Dragon Age: Inquisition

Was das Rollenspiel mit Mass Effect 3 gemeinsam haben wird

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Wer sich etwas mit der Welt und dem Konzept von "Dragon Age" auseinandersetzt, entdeckt bald Parallelen mit der beliebten "Mass Effect"-Reihe. So leben in den beiden Spielwelten viele, ganz unterschiedliche Rassen, die angesichts einer grossen Bedrohung ihre Konflikte vergessen müssen. Doch BioWare Producer Cameron Lee erklärt, wieso es weniger Parallelen gibt als gedacht.

So verneinte er bereits gleich zu Beginn eines Interviews über genau dieses Thema die Vermutung, dass es viele Parallelen zu "Mass Effect" geben müsse: "Nein, das ist tatsächlich gar nicht der Fall."

So erklärt er, dass in der Weltraumsage die Bedrohung durch die Reaper immer vor Augen sei, bei "Dragon Age" hingegen kommt es zu einem kosmischen Ereignis - und plötzlich befinden sich alle Völker im Chaos. Und die Aufgabe des Spielers ist es zunächst einmal, herauszufinden, was da vor sich geht.

Darüber hinaus sei die Inquisition, die vom Spieler angeführt werde, ein mächtiges personelles Instrument, mit dem man, anders als in "Mass Effect" viel weitflächiger und strategischer operieren kann als mit einem Einsatzteam aus drei Mann.

Wir freuen uns schon riesig auf das Spiel, das für Ende 2014 angekündigt wurde - wie siehts bei euch aus?


Speaking with OXM, Lee was asked about the similarities between the Dragon Age: Inquisition premise and Mass Effect 3′s Reaper-vanquishing tale. He replied, “Well, it’s interesting that that’s the impression that you got – it’s not really the case.

“We have this event that occurs and the world is in chaos, sure, but in Mass Effect, you always knew what the threat was, you always knew that the reapers were there. In Dragon Age: Inquisition, whilst there is a humongous tear in the sky, and all these powerful factions and nations are in chaos – all this is happening at once, and that’s a little too strange to just suddenly occur and be coincidence.

“So the player has more of an investment in uncovering what’s going on here. And it’s not necessarily about uncover some truths and get this person on side in order to deal with the thing at the end, it’s a lot more complex than that. And you know, you are a force. Yes you’re a character, but you lead this organisation, this inquisition, which has a really significant presence in the world, a presence and an influence on these different nations and factions.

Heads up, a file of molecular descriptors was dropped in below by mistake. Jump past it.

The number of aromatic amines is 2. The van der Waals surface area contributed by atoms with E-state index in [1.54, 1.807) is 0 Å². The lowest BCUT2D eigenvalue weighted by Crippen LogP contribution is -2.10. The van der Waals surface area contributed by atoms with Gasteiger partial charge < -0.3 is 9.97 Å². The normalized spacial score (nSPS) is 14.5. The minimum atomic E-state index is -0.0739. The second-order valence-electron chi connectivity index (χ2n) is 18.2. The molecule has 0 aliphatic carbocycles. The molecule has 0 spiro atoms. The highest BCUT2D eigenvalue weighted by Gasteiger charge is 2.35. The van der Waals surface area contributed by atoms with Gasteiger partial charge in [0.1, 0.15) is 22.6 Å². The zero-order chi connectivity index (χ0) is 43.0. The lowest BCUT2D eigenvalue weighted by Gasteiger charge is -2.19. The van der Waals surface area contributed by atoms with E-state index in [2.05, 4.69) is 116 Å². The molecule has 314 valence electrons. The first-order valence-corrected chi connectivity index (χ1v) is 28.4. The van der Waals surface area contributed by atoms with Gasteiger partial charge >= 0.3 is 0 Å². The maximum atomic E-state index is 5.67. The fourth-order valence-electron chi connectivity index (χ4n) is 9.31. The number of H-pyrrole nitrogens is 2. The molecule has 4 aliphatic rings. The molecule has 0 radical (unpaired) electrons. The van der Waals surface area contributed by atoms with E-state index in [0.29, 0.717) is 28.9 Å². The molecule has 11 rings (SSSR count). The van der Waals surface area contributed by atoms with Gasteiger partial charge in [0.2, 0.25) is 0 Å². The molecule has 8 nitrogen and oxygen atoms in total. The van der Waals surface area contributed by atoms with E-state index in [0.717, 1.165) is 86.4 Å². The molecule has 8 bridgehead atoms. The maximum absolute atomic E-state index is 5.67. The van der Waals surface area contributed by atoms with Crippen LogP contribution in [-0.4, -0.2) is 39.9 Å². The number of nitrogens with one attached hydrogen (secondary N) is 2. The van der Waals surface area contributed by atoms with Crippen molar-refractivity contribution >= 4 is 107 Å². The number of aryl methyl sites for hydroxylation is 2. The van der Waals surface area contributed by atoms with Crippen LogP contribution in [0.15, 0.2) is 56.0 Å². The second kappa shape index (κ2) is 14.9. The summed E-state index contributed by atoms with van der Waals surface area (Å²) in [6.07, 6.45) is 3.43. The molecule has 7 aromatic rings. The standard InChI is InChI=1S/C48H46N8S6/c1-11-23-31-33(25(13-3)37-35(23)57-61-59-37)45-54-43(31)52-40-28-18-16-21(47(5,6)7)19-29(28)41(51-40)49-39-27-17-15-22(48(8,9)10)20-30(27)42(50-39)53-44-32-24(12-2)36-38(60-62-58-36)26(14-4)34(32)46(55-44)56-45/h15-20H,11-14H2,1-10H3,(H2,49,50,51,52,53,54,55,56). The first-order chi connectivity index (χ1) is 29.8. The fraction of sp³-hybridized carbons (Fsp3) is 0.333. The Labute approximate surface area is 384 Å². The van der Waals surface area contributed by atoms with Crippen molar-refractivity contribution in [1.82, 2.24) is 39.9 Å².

“So in Mass Effect you formed factions but it was mostly on a personal scale, whereas in Inquisition you’re talking about having a personal impact, but mostly through these big crunchy, meaty decisions and impacts that the Inquisition can have on the world. It’s kind of like the difference between being a Jedi, and founding the Jedi Order.”

Elsewhere, Lee touted Inquisition’s greater emphasis on customisation and strategy, stressing that players will have more moral responsibility than before, a duty to really look out for their followers and more of a say in how their character looks and acts. To this end, he suggested that Inquisition is more like Dragon Age: Origins, rather than Dragon Age 2.

When asked about recent multiplayer hires on the Inquisition team, Lee replied, “I have no idea at all in terms of hiring, but you know, the Mass Effect multiplayer stuff is really good, so we’ve certainly looked at options like that, but we haven’t decided on anything in terms of multiplayer at this point.”

Lee also addressed Inquisition’s delay into Q3, 2014 and the addition of the Quanari as a playable race. Just how will the people take to these brutish warriors leading the charge for the world’s salvation? “There’ll be people out there who understand the Qunari and their religious beliefs and how all that work,” Lee explained. “There is a valid reason why Qunari are sitting on the throne of the Inquisition, as there is for an elf.

“Elves have been persecuted in this world, so how would a human nation feel about having an Elven inquisitor come up to them and talk to them? So there are ways that all this fits together. David Gaider and the writers are hard at work putting that together. But it’s interesting to see it all take shape.”